The Battle of Britain by Simon Pearson and Ed Gorman
The pilots and planes that made history during the Battle of Britain in 1940 are cleverly outlined in this book. This interesting research brings to life fifteen men who flew for the sheer joy of it, in profiles showing courage and an outstanding willingness to take risks.
Seven Nations are represented: Germans with their Junkers 87 Stuka dive bomber, a Briton with a long range bomber, the Heinkel 59 seaplane used to rescue downed airmen from both sides of the conflict; a Kiwi with a Walrus; an arrogant aristocrat in a Bristol Blenheim; a decorated Swiss in a Messerschmitt Bf 110 Jabo; a Dornier 17; a Canadian in a Spitfire Mk I; a Pole in a Hawker Hurricane and the Italian who was laughed at by the Luftwaffe but whose aerobatic ability in the open cockpit of a bi-plane was outstanding. Their profiles are well displayed and their deep love of flying is clear. The personal history of each flier, his background and training and ultimately his fate, are outlined. These men were all passionate about becoming pilots.
The characters of the airmen somehow reflect the aircraft they flew. All the fliers chosen exude an enjoyment of the purity of being free in the air – in spite of the dangers – or maybe because of it. Their sense of invincibility does not always last. This is easy reading, outlining operations undertaken, and missions impossible tasked. There is a strong sense of discipline to overcome fear and remain alert. The authors make astute observations.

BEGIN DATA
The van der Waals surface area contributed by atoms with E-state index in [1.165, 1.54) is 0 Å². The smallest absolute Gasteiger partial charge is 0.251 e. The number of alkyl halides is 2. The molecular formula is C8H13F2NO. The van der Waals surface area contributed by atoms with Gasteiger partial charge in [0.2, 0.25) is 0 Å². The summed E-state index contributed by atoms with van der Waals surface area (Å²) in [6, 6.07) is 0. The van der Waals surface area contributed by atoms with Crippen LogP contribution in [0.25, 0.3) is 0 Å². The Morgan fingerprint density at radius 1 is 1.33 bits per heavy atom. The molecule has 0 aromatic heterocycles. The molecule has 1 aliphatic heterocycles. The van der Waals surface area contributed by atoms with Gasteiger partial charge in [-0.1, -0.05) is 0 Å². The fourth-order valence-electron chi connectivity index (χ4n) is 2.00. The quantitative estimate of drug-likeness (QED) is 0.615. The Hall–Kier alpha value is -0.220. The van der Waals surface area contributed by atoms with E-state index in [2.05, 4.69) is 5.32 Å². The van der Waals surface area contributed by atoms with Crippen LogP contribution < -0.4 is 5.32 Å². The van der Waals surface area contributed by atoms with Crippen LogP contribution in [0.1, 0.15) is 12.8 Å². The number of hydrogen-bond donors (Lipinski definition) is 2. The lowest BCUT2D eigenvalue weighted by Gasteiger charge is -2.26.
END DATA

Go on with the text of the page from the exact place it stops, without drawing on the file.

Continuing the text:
The authors have demonstrated knowledge of the triumph and failures of aeronautical enterprise. The book gives a clarification of functions expected from each aircraft as they were designed and developed from the 1930’s into World War Two experimentations out of necessity. The Germans were already testing out their weaponry over Spain. The advantages and shortcomings of the different types of aircraft are outlined in comparisons of speeds and capabilities. I was astounded by the importance of the combat experience gained during the Spanish Civil War as pilots’ own skills counterbalanced any flaws in their aircraft.
When the full weight of the Luftwaffe Airforce was being brought to bear on the British air defences the fate of Western Civilisation was being decided in the skies above Kent and Sussex. The human touches to each profile in this story links the social history with the drama at the time. The development of A I (RADAR) is key to the British operations.
Illustrations could be sharper but are adequate. I thoroughly recommend this book.
Reviewer: Sonia Edwards
Hodder & Stoughton